Mrs. Linde has been visibly changed by her life experiences. Nora’s happiness in the last eight years has left her remaining girlishly innocent and naive, whereas Mrs. Linde seems much older. Mrs. Linde’s decision to travel alone was unusual for women at the time, and Nora’s admiration of her “courage” suggests a desire for independence. Mrs. Linde’s status as a widow adds to the impression that she is much older than Nora.
In this part of the play Nora is childishly impolite. Mrs. Linde is obviously in a bad situation following the death of her husband, yet instead of listening to her Nora begins to insensitively boast about her and Torvald’s good fortune. Her speech also shows that she believes money leads to freedom and happiness.
Mrs. Linde’s story shows how difficult it was for women to survive without the financial support of men. The need for money effectively forced her to marry her husband, and after his death her struggle to support her family highlights the obstacles women faced in earning a reasonable income.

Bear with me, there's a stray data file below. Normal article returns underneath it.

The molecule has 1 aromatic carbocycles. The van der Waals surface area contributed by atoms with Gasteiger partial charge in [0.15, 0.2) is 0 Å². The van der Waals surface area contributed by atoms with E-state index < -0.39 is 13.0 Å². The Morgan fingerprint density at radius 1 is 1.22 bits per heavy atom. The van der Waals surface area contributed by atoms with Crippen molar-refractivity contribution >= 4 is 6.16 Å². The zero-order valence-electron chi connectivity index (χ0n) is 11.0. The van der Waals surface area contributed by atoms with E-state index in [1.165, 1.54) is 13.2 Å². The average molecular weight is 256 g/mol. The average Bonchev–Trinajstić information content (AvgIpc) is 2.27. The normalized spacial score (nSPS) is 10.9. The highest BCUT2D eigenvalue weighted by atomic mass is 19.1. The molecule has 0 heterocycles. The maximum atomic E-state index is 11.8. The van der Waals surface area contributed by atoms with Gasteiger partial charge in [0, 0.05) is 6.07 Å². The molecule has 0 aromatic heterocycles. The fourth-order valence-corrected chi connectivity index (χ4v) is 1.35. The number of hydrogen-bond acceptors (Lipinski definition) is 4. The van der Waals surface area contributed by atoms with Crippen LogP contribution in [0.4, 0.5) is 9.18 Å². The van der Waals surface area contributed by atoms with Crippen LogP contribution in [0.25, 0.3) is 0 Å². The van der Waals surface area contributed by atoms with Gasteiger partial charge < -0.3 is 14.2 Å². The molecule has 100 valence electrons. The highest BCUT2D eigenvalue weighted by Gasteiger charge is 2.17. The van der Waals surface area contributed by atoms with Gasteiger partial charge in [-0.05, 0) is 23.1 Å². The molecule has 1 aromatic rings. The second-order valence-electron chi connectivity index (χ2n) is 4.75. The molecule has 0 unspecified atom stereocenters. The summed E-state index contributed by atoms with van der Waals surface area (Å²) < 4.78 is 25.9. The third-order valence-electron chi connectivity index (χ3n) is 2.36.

Both Mrs. Linde and Nora have strange and suspicious reactions to Krogstad’s arrival. Thus when Krogstad claims he is here on “routine” business matters, we are tempted to believe there is more to the story.
Here, Krogstad reveals more about Nora’s deceitful nature; not only did she lie to Torvald (and everyone else) about where the money for the trip to Italy came from, but she also committed forgery, an illegal act. He threatens to reveal the secret unless she does him a particular favour. Nora is terrified to the point that she even seems to be going mad.